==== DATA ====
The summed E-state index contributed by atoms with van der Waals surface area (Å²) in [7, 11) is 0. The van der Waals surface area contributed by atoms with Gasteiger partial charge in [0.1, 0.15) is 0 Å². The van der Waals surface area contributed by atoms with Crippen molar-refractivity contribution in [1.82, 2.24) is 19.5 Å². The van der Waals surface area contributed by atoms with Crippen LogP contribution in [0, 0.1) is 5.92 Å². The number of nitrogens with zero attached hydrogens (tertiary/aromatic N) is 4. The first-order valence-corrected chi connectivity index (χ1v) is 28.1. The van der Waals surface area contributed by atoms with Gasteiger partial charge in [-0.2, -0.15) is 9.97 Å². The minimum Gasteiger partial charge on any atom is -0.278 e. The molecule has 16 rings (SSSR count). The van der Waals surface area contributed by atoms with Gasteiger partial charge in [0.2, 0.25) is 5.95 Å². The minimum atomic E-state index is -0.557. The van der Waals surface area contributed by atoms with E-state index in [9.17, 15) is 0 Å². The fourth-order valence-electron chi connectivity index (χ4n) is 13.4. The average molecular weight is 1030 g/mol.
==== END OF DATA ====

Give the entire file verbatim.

The summed E-state index contributed by atoms with van der Waals surface area (Å²) in [7, 11) is 0. The van der Waals surface area contributed by atoms with Gasteiger partial charge in [0.1, 0.15) is 0 Å². The van der Waals surface area contributed by atoms with Crippen molar-refractivity contribution in [1.82, 2.24) is 19.5 Å². The van der Waals surface area contributed by atoms with Crippen LogP contribution in [0, 0.1) is 5.92 Å². The number of nitrogens with zero attached hydrogens (tertiary/aromatic N) is 4. The first-order valence-corrected chi connectivity index (χ1v) is 28.1. The van der Waals surface area contributed by atoms with Gasteiger partial charge in [-0.2, -0.15) is 9.97 Å². The minimum Gasteiger partial charge on any atom is -0.278 e. The molecule has 16 rings (SSSR count). The van der Waals surface area contributed by atoms with Gasteiger partial charge in [0.2, 0.25) is 5.95 Å². The minimum atomic E-state index is -0.557. The van der Waals surface area contributed by atoms with E-state index in [9.17, 15) is 0 Å². The fourth-order valence-electron chi connectivity index (χ4n) is 13.4. The average molecular weight is 1030 g/mol.